MATALIN: No, they did not. The United Nations Security Council voted unanimously that Saddam was in violation, and that there would be serious consequences for its continued being in violation by the perpetuation of these weapons of mass destruction.

And the other thing that's been widely misreported or miscast by the Democrats, since Dr. Kay's interim report over there, were there may or may not be stockpiles. We don't know that yet. But what Dr. Kay said was that Saddam presented an even bigger threat in this unstable world than they thought was the case before he went in there. So the president removed a threat during the war on terror.

WOODRUFF: Quick question about someone you know very well, Vice President Cheney. He's come under fire lately. People -- a lot of charges out there about Halliburton overcharging, conflict of interest.

One Republican, Scott Reed, has said the chatter on Cheney has increased in the last two weeks. He's moved into the Bush world. You either love him or hate him. Is this going to be -- is the vice president a vulnerability for this president?

MATALIN: Absolutely not. He is an extraordinary asset, particularly in (UNINTELLIGIBLE), where national security is the biggest debate we've had in our lifetimes. There is no greater public servant with the breadth and depth of experience that the vice president has.

There's increased chatter because the Democrats are in full partisan mode. And their favorite target has been from the outset of this administration has been Dick Cheney. It's the proof of how effective he is.

WOODRUFF: Mary Matalin, we're always delighted to have you in.

MATALIN: Well, we're happy you're home. For what, an hour or so, Judy?

WOODRUFF: For a couple of days. Mary Matalin, thanks very much. We appreciate it.

Well, in a minute, Democratic reaction to the president's session with Tim Russert. A former member of the Clinton administration takes issue with President Bush on the shape of the economy before the president took office, among other things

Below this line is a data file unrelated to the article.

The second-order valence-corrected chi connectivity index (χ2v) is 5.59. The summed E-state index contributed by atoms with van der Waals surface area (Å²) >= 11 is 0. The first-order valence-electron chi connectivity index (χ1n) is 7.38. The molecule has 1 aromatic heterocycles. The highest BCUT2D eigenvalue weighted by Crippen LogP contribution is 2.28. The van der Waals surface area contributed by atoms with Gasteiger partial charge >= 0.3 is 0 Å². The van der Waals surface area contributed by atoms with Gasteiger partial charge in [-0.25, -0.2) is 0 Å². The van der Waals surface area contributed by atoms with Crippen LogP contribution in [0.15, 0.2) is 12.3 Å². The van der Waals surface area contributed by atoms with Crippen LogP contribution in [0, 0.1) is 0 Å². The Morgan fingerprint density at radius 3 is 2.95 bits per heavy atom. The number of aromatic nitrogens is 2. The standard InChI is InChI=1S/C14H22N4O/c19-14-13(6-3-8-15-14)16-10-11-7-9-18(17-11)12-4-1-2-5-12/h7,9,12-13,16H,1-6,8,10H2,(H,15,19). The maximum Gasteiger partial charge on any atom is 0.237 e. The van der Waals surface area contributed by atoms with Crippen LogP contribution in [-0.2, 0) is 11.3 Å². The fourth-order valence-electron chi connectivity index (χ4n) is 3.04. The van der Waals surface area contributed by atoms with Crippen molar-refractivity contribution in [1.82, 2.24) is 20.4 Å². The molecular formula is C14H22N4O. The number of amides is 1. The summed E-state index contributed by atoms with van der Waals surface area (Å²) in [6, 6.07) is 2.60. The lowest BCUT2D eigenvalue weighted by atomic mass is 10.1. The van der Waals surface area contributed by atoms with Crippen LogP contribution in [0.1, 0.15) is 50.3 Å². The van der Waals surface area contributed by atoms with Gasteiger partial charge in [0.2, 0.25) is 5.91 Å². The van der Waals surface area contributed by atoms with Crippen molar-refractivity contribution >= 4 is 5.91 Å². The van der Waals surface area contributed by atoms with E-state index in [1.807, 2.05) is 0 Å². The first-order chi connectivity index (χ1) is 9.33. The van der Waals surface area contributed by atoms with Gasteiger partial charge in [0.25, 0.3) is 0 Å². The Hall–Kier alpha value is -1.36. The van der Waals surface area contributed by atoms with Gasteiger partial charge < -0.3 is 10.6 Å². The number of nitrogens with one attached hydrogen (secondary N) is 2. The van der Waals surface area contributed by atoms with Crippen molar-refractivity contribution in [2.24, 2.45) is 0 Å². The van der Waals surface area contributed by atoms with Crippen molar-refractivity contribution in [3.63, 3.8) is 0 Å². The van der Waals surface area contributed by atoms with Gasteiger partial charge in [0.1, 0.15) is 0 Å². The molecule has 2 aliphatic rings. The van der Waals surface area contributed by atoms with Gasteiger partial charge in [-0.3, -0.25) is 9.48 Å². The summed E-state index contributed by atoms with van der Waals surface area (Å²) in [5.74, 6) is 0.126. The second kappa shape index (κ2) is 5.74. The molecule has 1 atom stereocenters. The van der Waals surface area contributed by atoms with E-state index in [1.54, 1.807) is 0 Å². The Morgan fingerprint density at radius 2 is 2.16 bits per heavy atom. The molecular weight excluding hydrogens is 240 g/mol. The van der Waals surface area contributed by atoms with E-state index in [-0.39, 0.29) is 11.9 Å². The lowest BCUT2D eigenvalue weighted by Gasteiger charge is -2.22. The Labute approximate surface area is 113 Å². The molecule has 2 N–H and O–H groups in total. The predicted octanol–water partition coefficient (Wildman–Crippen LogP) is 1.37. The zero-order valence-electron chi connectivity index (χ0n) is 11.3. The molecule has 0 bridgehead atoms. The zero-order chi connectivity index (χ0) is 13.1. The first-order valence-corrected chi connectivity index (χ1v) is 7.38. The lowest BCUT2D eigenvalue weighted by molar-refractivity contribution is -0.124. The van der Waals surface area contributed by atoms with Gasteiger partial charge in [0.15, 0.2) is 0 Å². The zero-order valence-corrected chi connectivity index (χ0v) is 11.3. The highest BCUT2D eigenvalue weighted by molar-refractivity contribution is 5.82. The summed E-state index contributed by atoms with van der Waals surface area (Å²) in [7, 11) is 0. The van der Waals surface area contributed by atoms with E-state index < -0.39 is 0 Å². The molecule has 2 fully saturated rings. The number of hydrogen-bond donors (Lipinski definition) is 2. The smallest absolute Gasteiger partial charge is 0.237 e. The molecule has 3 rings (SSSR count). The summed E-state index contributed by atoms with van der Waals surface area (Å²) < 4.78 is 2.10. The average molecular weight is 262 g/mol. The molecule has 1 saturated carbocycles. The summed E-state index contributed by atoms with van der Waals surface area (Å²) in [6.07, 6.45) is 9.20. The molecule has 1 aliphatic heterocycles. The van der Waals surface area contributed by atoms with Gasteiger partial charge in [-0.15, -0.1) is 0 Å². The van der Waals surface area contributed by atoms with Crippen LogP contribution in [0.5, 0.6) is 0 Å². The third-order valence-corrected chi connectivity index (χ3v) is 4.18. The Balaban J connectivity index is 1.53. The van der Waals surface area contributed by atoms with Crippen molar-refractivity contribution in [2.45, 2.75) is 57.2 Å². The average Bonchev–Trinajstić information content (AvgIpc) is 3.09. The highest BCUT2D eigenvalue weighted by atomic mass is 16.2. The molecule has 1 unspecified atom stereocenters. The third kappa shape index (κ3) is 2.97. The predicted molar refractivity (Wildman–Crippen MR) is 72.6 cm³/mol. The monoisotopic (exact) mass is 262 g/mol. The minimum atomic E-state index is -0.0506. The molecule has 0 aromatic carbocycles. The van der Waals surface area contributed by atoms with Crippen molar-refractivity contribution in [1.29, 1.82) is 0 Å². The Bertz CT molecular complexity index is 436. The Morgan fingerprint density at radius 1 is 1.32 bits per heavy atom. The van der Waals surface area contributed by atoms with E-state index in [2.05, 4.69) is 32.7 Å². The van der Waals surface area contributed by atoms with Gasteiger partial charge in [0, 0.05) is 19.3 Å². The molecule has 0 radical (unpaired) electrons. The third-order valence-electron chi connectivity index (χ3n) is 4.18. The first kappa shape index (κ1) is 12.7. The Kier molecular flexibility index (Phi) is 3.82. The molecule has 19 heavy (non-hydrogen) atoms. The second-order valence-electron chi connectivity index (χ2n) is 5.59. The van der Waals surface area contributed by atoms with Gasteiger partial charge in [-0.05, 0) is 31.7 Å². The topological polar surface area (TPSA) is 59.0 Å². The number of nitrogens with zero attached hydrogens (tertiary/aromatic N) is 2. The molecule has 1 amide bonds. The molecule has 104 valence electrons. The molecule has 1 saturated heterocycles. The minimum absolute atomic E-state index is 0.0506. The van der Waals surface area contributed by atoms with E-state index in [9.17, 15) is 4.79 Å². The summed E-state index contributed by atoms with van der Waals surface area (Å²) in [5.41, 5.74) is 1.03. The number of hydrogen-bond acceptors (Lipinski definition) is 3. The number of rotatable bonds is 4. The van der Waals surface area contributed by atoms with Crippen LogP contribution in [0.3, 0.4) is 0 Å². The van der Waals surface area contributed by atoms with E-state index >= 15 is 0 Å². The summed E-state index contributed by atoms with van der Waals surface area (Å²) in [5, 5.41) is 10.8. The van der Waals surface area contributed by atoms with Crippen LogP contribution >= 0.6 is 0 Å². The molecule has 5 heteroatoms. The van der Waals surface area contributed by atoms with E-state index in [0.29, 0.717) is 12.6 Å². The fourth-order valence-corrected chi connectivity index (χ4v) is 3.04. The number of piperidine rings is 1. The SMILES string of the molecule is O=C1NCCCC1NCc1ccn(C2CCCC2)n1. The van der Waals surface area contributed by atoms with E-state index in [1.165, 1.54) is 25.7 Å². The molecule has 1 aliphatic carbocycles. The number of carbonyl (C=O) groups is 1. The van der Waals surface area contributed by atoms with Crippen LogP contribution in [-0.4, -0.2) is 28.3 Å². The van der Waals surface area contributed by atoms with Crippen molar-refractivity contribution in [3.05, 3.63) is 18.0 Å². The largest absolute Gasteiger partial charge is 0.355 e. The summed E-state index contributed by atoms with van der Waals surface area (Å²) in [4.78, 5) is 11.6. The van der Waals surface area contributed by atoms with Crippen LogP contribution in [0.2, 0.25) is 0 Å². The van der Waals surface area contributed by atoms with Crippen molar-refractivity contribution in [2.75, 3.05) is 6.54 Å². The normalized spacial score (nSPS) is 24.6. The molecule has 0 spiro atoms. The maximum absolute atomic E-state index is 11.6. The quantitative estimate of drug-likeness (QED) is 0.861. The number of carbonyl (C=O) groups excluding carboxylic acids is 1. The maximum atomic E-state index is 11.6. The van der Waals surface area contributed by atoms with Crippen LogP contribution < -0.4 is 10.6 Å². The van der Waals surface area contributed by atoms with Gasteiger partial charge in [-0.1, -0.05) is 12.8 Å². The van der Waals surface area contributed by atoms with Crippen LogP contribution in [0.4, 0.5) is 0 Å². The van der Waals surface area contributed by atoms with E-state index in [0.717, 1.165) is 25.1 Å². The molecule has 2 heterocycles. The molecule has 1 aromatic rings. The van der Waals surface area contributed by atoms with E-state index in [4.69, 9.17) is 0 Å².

We'll be right back.


WOODRUFF: Well, joining us now with his reaction to President Bush's television interview yesterday, little Illinois Congressman Rahm Emanuel, who was an adviser to president Bill Clinton from 1993 to 1998. He joins us from Chicago.


WOODRUFF: Congressman Emanuel, I don't know if you were able to hear, but Mary Matalin just basically said the president was not on the defensive. He made his case very strongly. This was a good format for him.

EMANUEL: Well, Judy, what I find, everybody's talking about how he wanted to get his message out. He needs to talk about Iraq and the economy. The interesting thing is, we're only two weeks past the State of the Union. I mean, that's supposed to be the high point.

The reason he had to get back out and do something on "Meet the Press" to address the country was because the State of the Union was an absolute dud. And his actual numbers compared to other State of the Unions for every other president, rather than going up, actually went down.

And on the issue of the economy and Iraq, he laid out a message which was the status quo, stay the course. And he's left Democrats with the agenda of change in a new direction. And it's ironic that they're saying, look, he's been taking a beating out there. And so two weeks after the State of the Union we've got to get people to hear us.

WOODRUFF: Well, let me just...

EMANUEL: He just had an audience of 65 million people at the State of the Union. And it totally, because of the policies and the message, fell flat.

WOODRUFF: I hear you. Let me ask you about something that he did say yesterday. He said in the last year of President Clinton, he said discretionary spending was up 15 percent. Our spending has steadily declined. In other words, your administration, the Clinton administration, deserves a lot of the blame for the size of this huge deficit.

EMANUEL: Well, you know, it's also -- I find it's a part of a pattern. On the deficit, he blames it on everything but the tax cuts. And you cannot finance three wars with three tax cuts and expect a different result than $521 billion in deficit.

The Heritage Foundation said President Clinton over the term of his life, the discretionary spending went up only three percent. The Heritage Foundation. So this is -- why shift blame?

In fact, spending has gone up under his president. But you cannot finance three wars with three tax cuts and expect a different result. And rather than take blame -- go ahead, Judy.

WOODRUFF: I was just going to say, let me ask you about what the president is saying today out in Missouri. He's saying, "When the Democrats talk about rolling back some of my tax cuts, they're talking about raising taxes." How is that ever going to be a winning issue for Democrats?

EMANUEL: Well, we need to offer, as I've laid out before and talked on this show before, is about an agenda on tax reform that's wholesale on tax reform. But on poll after poll, but also on policy direction over policy direction.